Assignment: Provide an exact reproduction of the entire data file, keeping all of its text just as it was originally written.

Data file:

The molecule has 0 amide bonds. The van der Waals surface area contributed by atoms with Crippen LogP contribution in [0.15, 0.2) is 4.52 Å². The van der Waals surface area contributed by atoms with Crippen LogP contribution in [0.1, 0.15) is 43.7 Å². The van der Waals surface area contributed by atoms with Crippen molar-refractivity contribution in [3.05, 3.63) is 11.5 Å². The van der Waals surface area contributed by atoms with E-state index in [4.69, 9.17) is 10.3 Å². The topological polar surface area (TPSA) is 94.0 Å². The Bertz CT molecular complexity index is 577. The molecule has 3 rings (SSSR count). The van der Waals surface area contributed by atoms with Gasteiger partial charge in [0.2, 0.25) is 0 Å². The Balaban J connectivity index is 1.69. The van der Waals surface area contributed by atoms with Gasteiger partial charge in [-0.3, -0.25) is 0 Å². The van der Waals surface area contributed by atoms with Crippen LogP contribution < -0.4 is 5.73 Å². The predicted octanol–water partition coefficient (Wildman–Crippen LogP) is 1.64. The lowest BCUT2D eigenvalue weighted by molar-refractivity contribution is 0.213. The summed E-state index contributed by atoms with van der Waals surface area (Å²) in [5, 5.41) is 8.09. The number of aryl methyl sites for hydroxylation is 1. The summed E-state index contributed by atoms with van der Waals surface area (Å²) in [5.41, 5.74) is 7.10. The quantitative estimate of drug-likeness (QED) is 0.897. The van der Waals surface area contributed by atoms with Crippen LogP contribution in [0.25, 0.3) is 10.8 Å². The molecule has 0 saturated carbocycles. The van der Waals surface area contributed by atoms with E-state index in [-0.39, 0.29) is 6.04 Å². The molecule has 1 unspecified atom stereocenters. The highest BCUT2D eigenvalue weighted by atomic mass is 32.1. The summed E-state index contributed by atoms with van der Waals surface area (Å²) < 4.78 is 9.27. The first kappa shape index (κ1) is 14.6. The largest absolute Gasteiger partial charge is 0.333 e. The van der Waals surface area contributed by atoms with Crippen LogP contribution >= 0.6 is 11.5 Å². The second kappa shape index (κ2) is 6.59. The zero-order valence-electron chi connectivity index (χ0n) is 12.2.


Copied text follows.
The molecule has 0 amide bonds. The van der Waals surface area contributed by atoms with Crippen LogP contribution in [0.15, 0.2) is 4.52 Å². The van der Waals surface area contributed by atoms with Crippen LogP contribution in [0.1, 0.15) is 43.7 Å². The van der Waals surface area contributed by atoms with Crippen molar-refractivity contribution in [3.05, 3.63) is 11.5 Å². The van der Waals surface area contributed by atoms with E-state index in [4.69, 9.17) is 10.3 Å². The topological polar surface area (TPSA) is 94.0 Å². The Bertz CT molecular complexity index is 577. The molecule has 3 rings (SSSR count). The van der Waals surface area contributed by atoms with Gasteiger partial charge in [0.2, 0.25) is 0 Å². The Balaban J connectivity index is 1.69. The van der Waals surface area contributed by atoms with Gasteiger partial charge in [-0.3, -0.25) is 0 Å². The van der Waals surface area contributed by atoms with Crippen LogP contribution < -0.4 is 5.73 Å². The predicted octanol–water partition coefficient (Wildman–Crippen LogP) is 1.64. The lowest BCUT2D eigenvalue weighted by molar-refractivity contribution is 0.213. The summed E-state index contributed by atoms with van der Waals surface area (Å²) in [5, 5.41) is 8.09. The number of aryl methyl sites for hydroxylation is 1. The summed E-state index contributed by atoms with van der Waals surface area (Å²) in [5.41, 5.74) is 7.10. The quantitative estimate of drug-likeness (QED) is 0.897. The van der Waals surface area contributed by atoms with Crippen LogP contribution in [0.25, 0.3) is 10.8 Å². The molecule has 0 saturated carbocycles. The van der Waals surface area contributed by atoms with E-state index in [-0.39, 0.29) is 6.04 Å². The molecule has 1 unspecified atom stereocenters. The highest BCUT2D eigenvalue weighted by atomic mass is 32.1. The summed E-state index contributed by atoms with van der Waals surface area (Å²) < 4.78 is 9.27. The first kappa shape index (κ1) is 14.6. The largest absolute Gasteiger partial charge is 0.333 e. The van der Waals surface area contributed by atoms with Crippen LogP contribution >= 0.6 is 11.5 Å². The second kappa shape index (κ2) is 6.59. The zero-order valence-electron chi connectivity index (χ0n) is 12.2.